Written by: Tre LyDay – Staff Writing Intern (@trelyday03)
| 10 – Tom Seaver
Tom Seaver spent 20 years in the majors, most of them with the Mets. With a career record of 311-205 a 2.86 career ERA and 3,640 strikeouts, Seaver was nothing short of fantastic. Seaver spent 12 years of his career with the Mets where he compiled a 198-124 record, and a 2.57 ERA. Seaver captured a plethora of accolades. Twelve time All-Star, three time Cy Young winner, three time NL wins leader and ERA leader and a five time NL strikeout leader. Seaver also managed to throw a no hitter on June 16th, 1978. His number 41 has been retired by the Mets, and he’s also in their Hall of Fame along with the Reds Hall of Fame.
| 9 – Bob Gibson
If you didn’t know Bob Gibson once pitched on a broken leg. He got hit by a line drive, which broke a bone in his leg. Three batters later, snap. There goes the leg. Bob Gibson spent his entire 17 year career with the St. Louis Cardinals compiling a 251-174 record with a 2.91 ERA and 3,117 strikeouts. He was a nine time All-Star, two time World Series champ and MVP and a nine time Gold Glove winner, and that’s just to name a few awards. Bob Gibson was a first ballot Hall of Famer back in 1981, and was named to the MLB All-Century Team. An illustrious career for an illustrious player.
| 8 – John Smoltz
John Smoltz cracks the top ten, because of his work as a starter, and his work in the bullpen. Not only did he have a record of 213-155, he also managed to save 154 games. You see it every now and again, a pitcher getting demoted to the bullpen, but not quite like Smoltz. Back in in the early 2000’s the Braves staff was so good, that there wasn’t much room for Smoltz. So he decided to become an elite closer. He even has a Silver Slugger award. Smoltz was a first ballot Hall of Famer back in 2015, and has his number retired for the Braves.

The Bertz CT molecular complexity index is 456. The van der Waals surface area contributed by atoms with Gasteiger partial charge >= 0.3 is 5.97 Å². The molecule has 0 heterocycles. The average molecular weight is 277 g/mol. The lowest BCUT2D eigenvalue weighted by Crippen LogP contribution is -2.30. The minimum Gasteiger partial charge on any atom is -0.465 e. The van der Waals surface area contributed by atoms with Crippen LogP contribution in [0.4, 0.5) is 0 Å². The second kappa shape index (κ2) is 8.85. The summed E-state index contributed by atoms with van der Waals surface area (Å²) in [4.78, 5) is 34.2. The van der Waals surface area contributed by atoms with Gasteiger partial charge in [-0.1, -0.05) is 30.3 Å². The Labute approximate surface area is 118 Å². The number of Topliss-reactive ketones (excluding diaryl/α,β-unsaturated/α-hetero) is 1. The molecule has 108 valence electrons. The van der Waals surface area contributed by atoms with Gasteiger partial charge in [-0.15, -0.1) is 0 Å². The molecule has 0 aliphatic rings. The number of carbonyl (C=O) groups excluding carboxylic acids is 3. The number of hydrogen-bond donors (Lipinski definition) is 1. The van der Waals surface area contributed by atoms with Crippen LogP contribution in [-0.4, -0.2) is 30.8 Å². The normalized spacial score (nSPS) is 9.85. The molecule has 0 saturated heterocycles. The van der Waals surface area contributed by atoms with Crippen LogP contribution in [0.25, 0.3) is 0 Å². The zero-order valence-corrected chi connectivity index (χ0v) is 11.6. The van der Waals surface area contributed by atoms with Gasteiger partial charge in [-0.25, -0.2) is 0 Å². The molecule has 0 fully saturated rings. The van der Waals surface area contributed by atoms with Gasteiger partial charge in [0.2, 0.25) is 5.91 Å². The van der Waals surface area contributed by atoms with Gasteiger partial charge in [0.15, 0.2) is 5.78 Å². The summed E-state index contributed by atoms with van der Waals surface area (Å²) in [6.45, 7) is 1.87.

| 7 – Greg Maddux
Maddux spent 23 years in the league, and he’s mostly known for his time in Atlanta in the early 2000’s with the rest of their insanely good pitching staff. He compiled a career record of 355-227 with a 3.16 ERA and 3,371 strikeouts. He was a 1995 World Series champion along with Smoltz. He also won four Cy Youngs, and a whopping 18 Gold Gloves. Maddux a first ballot Hall of Famer in 2014 receiving a whopping 97.2% of the votes. So there’s no reason he shouldn’t crack the top ten.
| 6 – Pedro Martinez
There’s no way I can leave Pedro off this list. No matter who you put in your list it’s a given that he be there. In his 18 year career he compiled a record of 219-100 a 2.93 ERA and 3,154 strikeouts. Most prominently known for his time in Boston, that’s where he made he a name for himself. With a record of 117-37 and 2.52 ERA, not to mention a World Series ring back in 2004. It really pains me to talk to about that. Pedro has a whole room full of accolades that include three Cy Young Awards and a three AL strikeout titles. Martinez was a first ballot Hall of Famer in 2015 receiving 91% of the votes.
| 5 – Warren Spahn